As a band’s first album it’s an intriguing debut, but for two established artists it’s a disappointing experiment. WZRD is an alternative rock duo comprised of rapper Scott “Kid Cudi” Mescudi and producer Dot Da Genius. It’s a very deliberate push away from their respective hip hop roots in a manner similar to Kanye West’s 808s & Heartbreak. Unlike West, WZRD is not just declaring it’s independence from hip hop; they’re specifically targeting a different genre.
Jumping from one box to another keeps things just as limited, unfortunately. Dot’s production here is interesting in its blending of indie melodies and hip hop beats, but his bag of tricks quickly runs out. The instrumentals on the album blur together once you get through the initial gist and it rarely risks going beyond. However, as a product of its own, it’s solid in execution. Dot pays clear and successful tribute to the sounds of groups like Nirvana, The Pixies with distorted guitar riffs and the punk influenced bass melodies. It’s not particularly original nor does it rise to the height of its influences, but WZRD is good and certainly unique in its own right. No matter how few and obvious the tools Dot uses in the production here may be, he wields them with deep understanding of each. Alternative rock riffs and hip hop percussion have never more cohesively mixed instrumentally.
WZRD‘s ultimate downfall then is Mescudi’s lack of vocal mastery. The “Cudi-isms” like his moaning and deliberate slurring of words drew both adoration and disdain amongst listeners of his hip hop efforts and he indulges in them here. They’re more at home with this type of album and at times Mescudi shows flashes of the type of raw emotional brillance he obviously admires in other alternative rock acts. Tracks like “Dream Time Machine” and lead single “Teleport 2 Me, Jamie” stand out for their naturalistic vibes and progression. These tracks are noticeably more eclectic and wouldn’t be too out of place on a Kid Cudi album. It’s when Mescudi tries to force the rockstar persona that the music suffers, and this happens more often than not.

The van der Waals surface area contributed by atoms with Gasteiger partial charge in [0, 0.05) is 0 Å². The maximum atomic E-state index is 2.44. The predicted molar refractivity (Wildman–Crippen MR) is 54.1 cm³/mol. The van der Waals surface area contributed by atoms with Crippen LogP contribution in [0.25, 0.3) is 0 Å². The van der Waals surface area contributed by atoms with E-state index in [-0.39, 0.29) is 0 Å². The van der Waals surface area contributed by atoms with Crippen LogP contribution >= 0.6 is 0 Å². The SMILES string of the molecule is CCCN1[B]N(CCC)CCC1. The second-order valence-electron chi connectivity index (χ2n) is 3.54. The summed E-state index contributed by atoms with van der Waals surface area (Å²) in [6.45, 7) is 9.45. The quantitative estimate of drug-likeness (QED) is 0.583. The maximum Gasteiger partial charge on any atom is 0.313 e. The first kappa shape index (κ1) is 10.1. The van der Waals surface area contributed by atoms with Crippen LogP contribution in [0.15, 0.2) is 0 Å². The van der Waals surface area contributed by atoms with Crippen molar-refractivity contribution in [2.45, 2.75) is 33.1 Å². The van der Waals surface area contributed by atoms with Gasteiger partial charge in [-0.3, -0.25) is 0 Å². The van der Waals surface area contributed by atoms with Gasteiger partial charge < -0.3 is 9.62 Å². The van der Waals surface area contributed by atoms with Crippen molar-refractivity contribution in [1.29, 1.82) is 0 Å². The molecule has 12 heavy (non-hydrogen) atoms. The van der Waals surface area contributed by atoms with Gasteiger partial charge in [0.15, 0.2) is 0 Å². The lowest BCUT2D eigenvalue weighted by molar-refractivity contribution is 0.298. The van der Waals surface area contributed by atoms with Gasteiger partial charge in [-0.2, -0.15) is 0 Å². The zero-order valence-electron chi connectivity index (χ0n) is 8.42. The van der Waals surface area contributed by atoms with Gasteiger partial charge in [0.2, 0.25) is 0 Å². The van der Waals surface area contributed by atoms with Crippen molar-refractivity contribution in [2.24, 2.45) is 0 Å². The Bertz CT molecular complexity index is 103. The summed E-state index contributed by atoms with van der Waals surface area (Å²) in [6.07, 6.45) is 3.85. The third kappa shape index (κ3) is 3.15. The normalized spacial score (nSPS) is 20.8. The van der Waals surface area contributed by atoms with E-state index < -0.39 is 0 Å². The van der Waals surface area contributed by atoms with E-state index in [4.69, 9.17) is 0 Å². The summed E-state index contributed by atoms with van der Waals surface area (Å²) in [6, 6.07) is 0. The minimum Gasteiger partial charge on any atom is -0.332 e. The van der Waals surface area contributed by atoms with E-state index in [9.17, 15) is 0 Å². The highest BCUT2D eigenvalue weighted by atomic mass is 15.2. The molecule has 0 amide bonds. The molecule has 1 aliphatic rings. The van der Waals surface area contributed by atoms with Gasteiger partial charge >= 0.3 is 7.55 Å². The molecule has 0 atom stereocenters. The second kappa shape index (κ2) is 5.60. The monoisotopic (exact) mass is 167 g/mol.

The best moments on WZRD are when the duo stop thinking and just produce music. When it does click it is apparent that this is closer to the type of music both are best suited for, just not altogether perfect. Unfortunately these moments are few and far between, and instead most of the album comes off as concerted attempt at an experimental alternative rock album in a sea of better experimental alternative rock albums. Because of their appreciation of the genre, the duo have placed themselves in a box before fully understanding of their own sound. Ironically, despite putting so much public emphasis on being an alt rock act, WZRD are best when they break from the confines of it.
Favorite Tracks: “Teleport 2 Me, Jamie”, “Efflictim”, “Dream Time Machine”
Listen to more from WZRD now, via Spotify.